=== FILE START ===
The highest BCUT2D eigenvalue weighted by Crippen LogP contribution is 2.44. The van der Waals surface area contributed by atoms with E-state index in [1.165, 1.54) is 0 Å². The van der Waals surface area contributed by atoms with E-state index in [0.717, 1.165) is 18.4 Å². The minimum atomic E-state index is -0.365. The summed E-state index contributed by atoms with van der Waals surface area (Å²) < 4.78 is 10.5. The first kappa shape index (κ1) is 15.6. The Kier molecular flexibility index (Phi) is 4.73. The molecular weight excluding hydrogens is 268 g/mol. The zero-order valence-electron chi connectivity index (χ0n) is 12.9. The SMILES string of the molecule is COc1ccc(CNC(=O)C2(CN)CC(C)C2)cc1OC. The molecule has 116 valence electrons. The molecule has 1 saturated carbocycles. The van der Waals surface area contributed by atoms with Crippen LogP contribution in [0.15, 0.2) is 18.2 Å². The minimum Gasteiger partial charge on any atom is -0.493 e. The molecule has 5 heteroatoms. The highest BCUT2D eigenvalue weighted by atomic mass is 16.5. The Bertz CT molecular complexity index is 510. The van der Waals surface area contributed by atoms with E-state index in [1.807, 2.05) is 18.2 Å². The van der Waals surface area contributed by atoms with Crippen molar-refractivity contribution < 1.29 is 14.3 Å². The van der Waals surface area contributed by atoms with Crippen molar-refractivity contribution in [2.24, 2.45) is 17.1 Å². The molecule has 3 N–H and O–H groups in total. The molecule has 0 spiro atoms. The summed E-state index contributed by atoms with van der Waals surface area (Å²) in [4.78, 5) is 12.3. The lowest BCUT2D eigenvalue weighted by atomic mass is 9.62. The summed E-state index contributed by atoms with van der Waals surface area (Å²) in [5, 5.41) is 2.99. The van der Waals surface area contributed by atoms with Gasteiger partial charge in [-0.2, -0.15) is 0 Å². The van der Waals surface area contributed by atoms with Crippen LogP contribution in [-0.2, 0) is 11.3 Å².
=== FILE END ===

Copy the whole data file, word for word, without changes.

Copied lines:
The highest BCUT2D eigenvalue weighted by Crippen LogP contribution is 2.44. The van der Waals surface area contributed by atoms with E-state index in [1.165, 1.54) is 0 Å². The van der Waals surface area contributed by atoms with E-state index in [0.717, 1.165) is 18.4 Å². The minimum atomic E-state index is -0.365. The summed E-state index contributed by atoms with van der Waals surface area (Å²) < 4.78 is 10.5. The first kappa shape index (κ1) is 15.6. The Kier molecular flexibility index (Phi) is 4.73. The molecular weight excluding hydrogens is 268 g/mol. The zero-order valence-electron chi connectivity index (χ0n) is 12.9. The SMILES string of the molecule is COc1ccc(CNC(=O)C2(CN)CC(C)C2)cc1OC. The molecule has 116 valence electrons. The molecule has 1 saturated carbocycles. The van der Waals surface area contributed by atoms with Crippen LogP contribution in [0.15, 0.2) is 18.2 Å². The minimum Gasteiger partial charge on any atom is -0.493 e. The molecule has 5 heteroatoms. The highest BCUT2D eigenvalue weighted by atomic mass is 16.5. The Bertz CT molecular complexity index is 510. The van der Waals surface area contributed by atoms with E-state index in [1.807, 2.05) is 18.2 Å². The van der Waals surface area contributed by atoms with Crippen molar-refractivity contribution < 1.29 is 14.3 Å². The van der Waals surface area contributed by atoms with Crippen molar-refractivity contribution in [2.24, 2.45) is 17.1 Å². The molecule has 3 N–H and O–H groups in total. The molecule has 0 spiro atoms. The summed E-state index contributed by atoms with van der Waals surface area (Å²) in [4.78, 5) is 12.3. The lowest BCUT2D eigenvalue weighted by atomic mass is 9.62. The summed E-state index contributed by atoms with van der Waals surface area (Å²) in [5, 5.41) is 2.99. The van der Waals surface area contributed by atoms with Gasteiger partial charge in [-0.2, -0.15) is 0 Å². The van der Waals surface area contributed by atoms with Crippen LogP contribution in [-0.2, 0) is 11.3 Å².